The first overarching issue is to determine what we mean by "responsible." How can one group say that the Jews are responsible for Christ's death and the other group says that the Jews are not responsible. The difference is precisely a lack of continuity in terminology.
What we must first consider is the philosophical notion that has been part of Catholic theology for over 1,000 years - the four causes. Aristotle was the first philosopher to identify all four kinds of causes which Aquinas would later incorporate in his Summa. Each cause is a different kind of answer to the question "why?
So, assume I am holding up a picture of the statue of David for you to admire. I ask the question, "Why is this a statue?" To answer this question, Aristotle can give four different answers: (1) This is a statue because it is made of marble; (2) because it is in the shape of David; (3) because Michelangelo sculpted it; (4) because Michelangelo wanted to depict the figure of David in marble (because he needed the money, perhaps). An account of each kind of cause is important for a full and accurate account of whatever a person is explaining.
Now let us return to the question, "Are the Jews responsible for the death of our Lord?" Let's rephrase that to "Are the Jews a cause of the death of Christ?"
Let's first consider the material cause of Christ's death. The material cause of a thing is the matter - physical matter - causing it to be. For our Divine Lord's death, it was the nails and the Cross which caused His ultimate Death.
Yet, what of the final cause of Christ's death? The final cause is the end (i.e. telos) for which something is done. We know from Sacred Scripture that our Divine Redeemer willing gave up His life on the Cross for the salvation of mankind. In this sense, many people will rightfully say that all sinners - thus all mankind aside from the Redeemer Himself and the Blessed Virgin Mary - are the cause of our Lord's death. After all, since our Lord died in order to save us, we are the cause of Christ's death.
This is where many people who say that the Jews are not to be held responsible stop in their argument. But, let us go further and consider the efficient cause of Christ's death. The efficient cause of a thing is “the source of the primary principle of change or stability,” e.g., the man who gives advice, the father (of the child) (source). For our Divine Lord, it was the cruelty and infidelity of the Jewish people that forced Pilate to condemn Him to die. It was their hardness of heart that brought about our Lord's death and they were the agents who beat our Lord, drove the nails into His hands, and ultimately crucified Him.
Thus, it is correct to say that the Jews are responsible for the death of Christ - if one means that they are the efficient cause of Christ's death. Let us be specific in our discussions - especially about matters involving philosophy since precise language is so necessary to understand a situation completely. And let us not shy away from the truth - while not politically "correct" - that the Jews in one sense are to be held responsible.
Let us conclude with a segment of His Excellency Bishop Williamson's Eleison Comments for this week on this very topic:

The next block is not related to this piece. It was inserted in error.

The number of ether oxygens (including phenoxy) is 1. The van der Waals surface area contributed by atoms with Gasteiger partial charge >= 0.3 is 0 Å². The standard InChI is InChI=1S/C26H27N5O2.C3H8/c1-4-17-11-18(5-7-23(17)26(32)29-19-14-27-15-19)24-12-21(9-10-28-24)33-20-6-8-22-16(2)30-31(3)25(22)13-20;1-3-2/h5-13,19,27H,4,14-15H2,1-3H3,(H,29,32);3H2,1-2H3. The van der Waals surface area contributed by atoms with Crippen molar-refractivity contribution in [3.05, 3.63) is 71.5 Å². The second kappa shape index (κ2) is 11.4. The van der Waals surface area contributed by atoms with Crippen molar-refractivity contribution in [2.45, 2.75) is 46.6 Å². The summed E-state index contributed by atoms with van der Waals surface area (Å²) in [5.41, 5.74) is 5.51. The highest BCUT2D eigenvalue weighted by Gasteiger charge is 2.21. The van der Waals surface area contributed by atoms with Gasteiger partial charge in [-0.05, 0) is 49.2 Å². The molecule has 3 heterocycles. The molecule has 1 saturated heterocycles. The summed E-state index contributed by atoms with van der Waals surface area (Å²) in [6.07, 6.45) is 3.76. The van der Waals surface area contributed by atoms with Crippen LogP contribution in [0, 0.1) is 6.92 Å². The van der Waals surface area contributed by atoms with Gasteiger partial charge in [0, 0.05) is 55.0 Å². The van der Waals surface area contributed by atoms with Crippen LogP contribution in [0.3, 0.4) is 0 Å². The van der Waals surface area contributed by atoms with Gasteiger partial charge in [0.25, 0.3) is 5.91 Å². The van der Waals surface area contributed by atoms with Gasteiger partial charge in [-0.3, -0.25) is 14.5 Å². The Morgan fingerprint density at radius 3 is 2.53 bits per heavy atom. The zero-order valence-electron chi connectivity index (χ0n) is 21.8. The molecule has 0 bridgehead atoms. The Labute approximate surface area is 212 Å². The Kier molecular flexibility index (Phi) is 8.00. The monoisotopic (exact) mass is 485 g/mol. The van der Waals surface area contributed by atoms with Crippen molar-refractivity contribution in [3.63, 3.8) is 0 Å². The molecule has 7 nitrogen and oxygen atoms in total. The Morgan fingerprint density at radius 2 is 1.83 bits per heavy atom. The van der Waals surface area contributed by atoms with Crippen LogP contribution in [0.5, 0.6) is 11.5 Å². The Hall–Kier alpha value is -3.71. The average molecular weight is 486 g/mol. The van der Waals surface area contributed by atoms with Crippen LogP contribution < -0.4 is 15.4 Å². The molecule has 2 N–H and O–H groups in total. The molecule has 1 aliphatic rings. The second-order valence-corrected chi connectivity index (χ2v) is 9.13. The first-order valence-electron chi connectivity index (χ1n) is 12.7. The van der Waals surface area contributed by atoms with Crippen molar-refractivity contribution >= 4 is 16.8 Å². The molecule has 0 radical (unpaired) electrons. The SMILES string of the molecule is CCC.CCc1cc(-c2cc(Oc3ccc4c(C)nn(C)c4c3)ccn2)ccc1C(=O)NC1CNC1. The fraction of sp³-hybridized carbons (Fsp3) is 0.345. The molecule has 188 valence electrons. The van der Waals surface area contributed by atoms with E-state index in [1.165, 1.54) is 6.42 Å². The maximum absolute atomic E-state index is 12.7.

Firstly, the killing of Jesus was truly “deicide”, i.e. the killing of God, because Jesus was the one of the three divine Persons who in addition to his divine nature had taken a human nature. What was killed on the Cross ? Only the human nature. But who was killed on the Cross in his human nature ? None other than the second divine Person, i.e. God. So God was killed, deicide was committed.
Secondly, Jesus died on the Cross to save all of us sinful human beings from our sins, and in this sense all men were and are the purpose of his death. But only the Jews (leaders and people) were the prime agents of the deicide because it is obvious from the Gospels that the Gentile most involved, Pontius Pilate, would never have condemned Jesus to death had not the Jewish leaders roused the Jewish people to clamour for his crucifixion (Mt. XXVII, 20). Certainly the learned leaders were more guilty than the unlearned people, says St Thomas Aquinas (Summa III, 47, 5), but they all cried together for Jesus’ blood to come down upon them and their children (Mt. XXVII, 25).
Thirdly, at least Pope Leo XIII considered there to be a real solidarity between the Jews clamouring then for Jesus to be killed and the collectivity of Jews of modern times. Did he not in his Act of Consecration of the Human Race to the Sacred Heart of Jesus have the entire Church, from the end of the 19th century onwards, pray to God that he turn his “eyes of mercy towards the children of that race, once God’s chosen people: of old they called down upon themselves the Blood of the Saviour; may it now descend upon them a laver (i.e. washing) of redemption and life” ?
But Leo XIII is by no means alone in observing such a continuity amongst Jews down the centuries. Do they themselves not lay claim today to the land of Palestine on the grounds that it is theirs by right from the God of the Old Testament ? Has there ever been a race-people-nation on the face of the earth more proudly self-identifying as identical down the ages ? Originally raised by God to cradle the Messiah, alas, when he came they refused, collectively, to recognize him. Collectively also, meaning there are always noble exceptions, they have remained faithful to that rejection, so that they changed their religion from that of Abraham and Moses and the Old Testament to that of Anas, Caiphas and the Talmud. Tragically, their very messianic training by God drives them to go on rejecting the one whom they hold to be a false messiah. Until they convert at the end of the world, as the Church has always taught they will do (cf. Rom. XI, 26-27), they seem bound to choose to go on acting, collectively, as enemies of the true Messiah.